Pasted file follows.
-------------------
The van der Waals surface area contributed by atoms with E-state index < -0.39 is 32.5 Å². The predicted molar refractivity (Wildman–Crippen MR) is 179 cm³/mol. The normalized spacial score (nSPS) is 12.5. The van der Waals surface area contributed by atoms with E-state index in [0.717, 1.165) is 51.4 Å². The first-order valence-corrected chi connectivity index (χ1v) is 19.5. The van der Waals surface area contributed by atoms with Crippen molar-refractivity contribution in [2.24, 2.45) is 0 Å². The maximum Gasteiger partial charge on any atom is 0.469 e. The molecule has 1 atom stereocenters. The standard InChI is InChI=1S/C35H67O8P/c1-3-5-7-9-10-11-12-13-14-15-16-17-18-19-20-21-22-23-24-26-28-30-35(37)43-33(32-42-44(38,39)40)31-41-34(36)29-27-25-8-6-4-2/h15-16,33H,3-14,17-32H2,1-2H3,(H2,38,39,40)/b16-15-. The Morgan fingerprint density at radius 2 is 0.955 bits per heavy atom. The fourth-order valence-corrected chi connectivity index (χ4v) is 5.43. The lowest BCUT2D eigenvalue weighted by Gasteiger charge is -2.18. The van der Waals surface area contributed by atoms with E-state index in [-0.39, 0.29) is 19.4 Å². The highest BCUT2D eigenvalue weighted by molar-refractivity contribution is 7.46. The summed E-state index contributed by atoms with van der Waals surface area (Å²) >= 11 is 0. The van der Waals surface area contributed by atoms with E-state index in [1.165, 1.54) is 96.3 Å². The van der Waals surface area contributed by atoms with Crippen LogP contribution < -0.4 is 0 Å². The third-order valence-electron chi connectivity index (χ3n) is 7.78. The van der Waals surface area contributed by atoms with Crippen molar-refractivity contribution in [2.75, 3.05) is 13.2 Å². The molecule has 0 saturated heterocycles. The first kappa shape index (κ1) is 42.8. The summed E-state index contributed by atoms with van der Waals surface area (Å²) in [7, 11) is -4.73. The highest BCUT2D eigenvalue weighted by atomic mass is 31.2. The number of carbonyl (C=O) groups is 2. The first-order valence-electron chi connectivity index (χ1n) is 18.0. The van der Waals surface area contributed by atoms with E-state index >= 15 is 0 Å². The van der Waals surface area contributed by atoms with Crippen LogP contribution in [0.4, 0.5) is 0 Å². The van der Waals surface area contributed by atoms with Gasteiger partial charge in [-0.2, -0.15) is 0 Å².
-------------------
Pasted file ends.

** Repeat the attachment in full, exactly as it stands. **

The van der Waals surface area contributed by atoms with E-state index < -0.39 is 32.5 Å². The predicted molar refractivity (Wildman–Crippen MR) is 179 cm³/mol. The normalized spacial score (nSPS) is 12.5. The van der Waals surface area contributed by atoms with E-state index in [0.717, 1.165) is 51.4 Å². The first-order valence-corrected chi connectivity index (χ1v) is 19.5. The van der Waals surface area contributed by atoms with Crippen molar-refractivity contribution in [2.24, 2.45) is 0 Å². The maximum Gasteiger partial charge on any atom is 0.469 e. The molecule has 1 atom stereocenters. The standard InChI is InChI=1S/C35H67O8P/c1-3-5-7-9-10-11-12-13-14-15-16-17-18-19-20-21-22-23-24-26-28-30-35(37)43-33(32-42-44(38,39)40)31-41-34(36)29-27-25-8-6-4-2/h15-16,33H,3-14,17-32H2,1-2H3,(H2,38,39,40)/b16-15-. The Morgan fingerprint density at radius 2 is 0.955 bits per heavy atom. The fourth-order valence-corrected chi connectivity index (χ4v) is 5.43. The lowest BCUT2D eigenvalue weighted by Gasteiger charge is -2.18. The van der Waals surface area contributed by atoms with E-state index in [-0.39, 0.29) is 19.4 Å². The highest BCUT2D eigenvalue weighted by molar-refractivity contribution is 7.46. The summed E-state index contributed by atoms with van der Waals surface area (Å²) >= 11 is 0. The van der Waals surface area contributed by atoms with E-state index in [1.165, 1.54) is 96.3 Å². The van der Waals surface area contributed by atoms with Crippen LogP contribution < -0.4 is 0 Å². The third-order valence-electron chi connectivity index (χ3n) is 7.78. The van der Waals surface area contributed by atoms with Crippen molar-refractivity contribution in [2.75, 3.05) is 13.2 Å². The molecule has 0 saturated heterocycles. The first kappa shape index (κ1) is 42.8. The summed E-state index contributed by atoms with van der Waals surface area (Å²) in [7, 11) is -4.73. The highest BCUT2D eigenvalue weighted by atomic mass is 31.2. The number of carbonyl (C=O) groups is 2. The first-order valence-electron chi connectivity index (χ1n) is 18.0. The van der Waals surface area contributed by atoms with E-state index >= 15 is 0 Å². The van der Waals surface area contributed by atoms with Crippen LogP contribution in [0.4, 0.5) is 0 Å². The van der Waals surface area contributed by atoms with Gasteiger partial charge in [-0.2, -0.15) is 0 Å².